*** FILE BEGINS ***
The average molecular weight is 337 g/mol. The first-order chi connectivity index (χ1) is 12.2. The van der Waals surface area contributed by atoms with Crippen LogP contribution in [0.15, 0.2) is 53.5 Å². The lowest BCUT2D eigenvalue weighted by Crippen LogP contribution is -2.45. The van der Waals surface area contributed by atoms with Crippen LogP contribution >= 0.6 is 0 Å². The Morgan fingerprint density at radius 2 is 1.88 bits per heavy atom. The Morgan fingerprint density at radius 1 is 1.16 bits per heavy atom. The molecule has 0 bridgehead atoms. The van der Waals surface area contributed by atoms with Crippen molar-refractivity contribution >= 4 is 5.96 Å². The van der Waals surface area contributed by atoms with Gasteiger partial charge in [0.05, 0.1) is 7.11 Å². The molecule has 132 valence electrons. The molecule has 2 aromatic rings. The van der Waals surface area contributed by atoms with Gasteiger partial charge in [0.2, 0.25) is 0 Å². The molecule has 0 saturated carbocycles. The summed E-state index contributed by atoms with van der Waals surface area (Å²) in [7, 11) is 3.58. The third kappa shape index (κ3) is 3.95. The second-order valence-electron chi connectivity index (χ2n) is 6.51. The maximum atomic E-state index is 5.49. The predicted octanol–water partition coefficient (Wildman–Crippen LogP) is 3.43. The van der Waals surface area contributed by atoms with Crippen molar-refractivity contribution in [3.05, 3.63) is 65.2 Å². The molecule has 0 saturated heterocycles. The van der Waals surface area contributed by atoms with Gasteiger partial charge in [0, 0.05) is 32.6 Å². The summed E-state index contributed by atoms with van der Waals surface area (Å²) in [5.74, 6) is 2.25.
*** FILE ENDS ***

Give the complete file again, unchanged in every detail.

The average molecular weight is 337 g/mol. The first-order chi connectivity index (χ1) is 12.2. The van der Waals surface area contributed by atoms with Crippen LogP contribution in [0.15, 0.2) is 53.5 Å². The lowest BCUT2D eigenvalue weighted by Crippen LogP contribution is -2.45. The van der Waals surface area contributed by atoms with Crippen LogP contribution >= 0.6 is 0 Å². The Morgan fingerprint density at radius 2 is 1.88 bits per heavy atom. The Morgan fingerprint density at radius 1 is 1.16 bits per heavy atom. The molecule has 0 bridgehead atoms. The van der Waals surface area contributed by atoms with Crippen molar-refractivity contribution >= 4 is 5.96 Å². The van der Waals surface area contributed by atoms with Gasteiger partial charge in [0.05, 0.1) is 7.11 Å². The molecule has 132 valence electrons. The molecule has 2 aromatic rings. The van der Waals surface area contributed by atoms with Gasteiger partial charge in [0.2, 0.25) is 0 Å². The molecule has 0 saturated carbocycles. The summed E-state index contributed by atoms with van der Waals surface area (Å²) in [7, 11) is 3.58. The third kappa shape index (κ3) is 3.95. The second-order valence-electron chi connectivity index (χ2n) is 6.51. The maximum atomic E-state index is 5.49. The predicted octanol–water partition coefficient (Wildman–Crippen LogP) is 3.43. The van der Waals surface area contributed by atoms with Crippen molar-refractivity contribution in [3.05, 3.63) is 65.2 Å². The molecule has 0 saturated heterocycles. The van der Waals surface area contributed by atoms with Gasteiger partial charge in [0, 0.05) is 32.6 Å². The summed E-state index contributed by atoms with van der Waals surface area (Å²) in [5.74, 6) is 2.25.